9. Anticipate Unmet Needs.  Similar to number 2, this is where you empathize with the customer, putting yourself in her shoes, and ask the question, “What would make this customer experience perfect?” Let’s go back to the hotel. When we checked-in we asked for the available room with the best view of the bay. There were several available that might have qualified, so the clerk tried something on the fifth floor, telling us to come back to the desk if it wasn’t suitable. Good, but not WOW. Suppose the bellman would have entered the room with us when we arrived and went to the balcony. He would have immediately seen that this view was a lot further from the waterline than anyone thought, and offered to move our stuff to one of the closer, more available units. WOW! We did move, but on our own accord. Yawn.

10. Reward Customer Loyalty. Customers who come back, who refer others to you, should be rewarded. For most businesses, that means discounting merchandise, coupons, points clubs, etc. Instead, many businesses focus on luring new customers and forget about those who are already onboard, assuming those folks are loyal for life. I left my last health club because the new member plan was half of what I was paying, a loyal customer for three years. When I questioned it I got the all-too-familiar, “That’s company policy.” Karl’s policy was to find another gym.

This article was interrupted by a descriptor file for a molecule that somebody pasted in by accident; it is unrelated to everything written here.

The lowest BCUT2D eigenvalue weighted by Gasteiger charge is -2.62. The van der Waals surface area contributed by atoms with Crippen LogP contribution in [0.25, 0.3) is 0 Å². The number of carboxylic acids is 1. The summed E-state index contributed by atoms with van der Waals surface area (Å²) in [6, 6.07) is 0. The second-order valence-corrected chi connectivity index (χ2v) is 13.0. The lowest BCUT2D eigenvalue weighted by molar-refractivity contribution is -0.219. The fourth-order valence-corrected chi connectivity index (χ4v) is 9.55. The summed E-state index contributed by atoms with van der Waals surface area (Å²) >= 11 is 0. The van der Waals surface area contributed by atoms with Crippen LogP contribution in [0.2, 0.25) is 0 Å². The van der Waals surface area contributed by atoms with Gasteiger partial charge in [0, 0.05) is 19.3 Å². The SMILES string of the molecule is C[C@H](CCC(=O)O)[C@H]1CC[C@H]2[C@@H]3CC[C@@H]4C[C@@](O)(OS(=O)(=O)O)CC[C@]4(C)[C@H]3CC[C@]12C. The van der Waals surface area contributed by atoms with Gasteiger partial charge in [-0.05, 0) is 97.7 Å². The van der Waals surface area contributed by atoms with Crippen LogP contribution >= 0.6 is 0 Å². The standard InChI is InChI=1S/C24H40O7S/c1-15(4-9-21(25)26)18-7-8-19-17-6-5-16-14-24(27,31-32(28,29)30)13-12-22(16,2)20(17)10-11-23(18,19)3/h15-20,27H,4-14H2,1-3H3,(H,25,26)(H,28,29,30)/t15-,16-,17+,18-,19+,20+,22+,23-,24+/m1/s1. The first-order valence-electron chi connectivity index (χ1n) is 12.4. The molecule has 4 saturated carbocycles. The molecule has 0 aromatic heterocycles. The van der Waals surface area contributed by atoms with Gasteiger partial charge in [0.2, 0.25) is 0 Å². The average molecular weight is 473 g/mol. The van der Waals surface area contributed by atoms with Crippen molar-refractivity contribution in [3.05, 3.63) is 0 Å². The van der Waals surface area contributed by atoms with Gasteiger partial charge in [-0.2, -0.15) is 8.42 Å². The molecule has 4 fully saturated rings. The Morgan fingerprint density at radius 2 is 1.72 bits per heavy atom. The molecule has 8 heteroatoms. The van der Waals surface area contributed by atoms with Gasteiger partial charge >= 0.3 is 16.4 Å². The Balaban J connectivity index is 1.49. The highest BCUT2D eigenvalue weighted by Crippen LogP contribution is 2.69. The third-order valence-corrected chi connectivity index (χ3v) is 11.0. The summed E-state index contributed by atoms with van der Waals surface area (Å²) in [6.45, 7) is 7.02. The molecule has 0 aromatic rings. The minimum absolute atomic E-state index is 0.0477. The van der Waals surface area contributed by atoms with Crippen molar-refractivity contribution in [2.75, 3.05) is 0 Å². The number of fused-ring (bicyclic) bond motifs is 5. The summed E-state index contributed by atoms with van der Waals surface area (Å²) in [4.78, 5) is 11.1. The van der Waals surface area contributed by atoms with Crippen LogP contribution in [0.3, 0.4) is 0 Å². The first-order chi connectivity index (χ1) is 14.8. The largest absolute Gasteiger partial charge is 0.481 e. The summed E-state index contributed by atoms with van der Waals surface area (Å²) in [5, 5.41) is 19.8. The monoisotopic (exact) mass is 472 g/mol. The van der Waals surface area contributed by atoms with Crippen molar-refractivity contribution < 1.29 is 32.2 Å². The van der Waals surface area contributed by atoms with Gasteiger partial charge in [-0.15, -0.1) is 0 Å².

Here’s a big watch out. Be careful that your reward of a loyal customer isn’t perceived as having little value. For instance, the hotel at the shore compensated me for my trouble by giving me a free weekend (2 nights). Great, right, and it’s a typical response in the hospitality industry for about a quarter of the hotels. Problem: the fine print said the days had to be used between November and April 1. This is a beach hotel in Maryland folks. November to April is cold and deserted at the shore. There was no way that any hotel would be even half sold out, so from the hotel’s perspective this reward amounted to two nights of maid service on an otherwise empty room. If you are going to reward people for loyalty, don’t put conditions on it.

There are other steps from other authors about customer loyalty, a hot topic right now for any industry. Follow the ten steps in this article, and you will go a long way toward turning fickle consumers into loyal, raving advocates of your business who will buy from you and refer others to you again and again.

Find more great non-traditional marketing tips at the Smart Blog. Post your case-studies you might find yourself in the next post. Karl Walinskas runs Smart Company Growth, a management consulting firm for small companies. His books, audio and other cool stuff can be found at the Shop Smart link.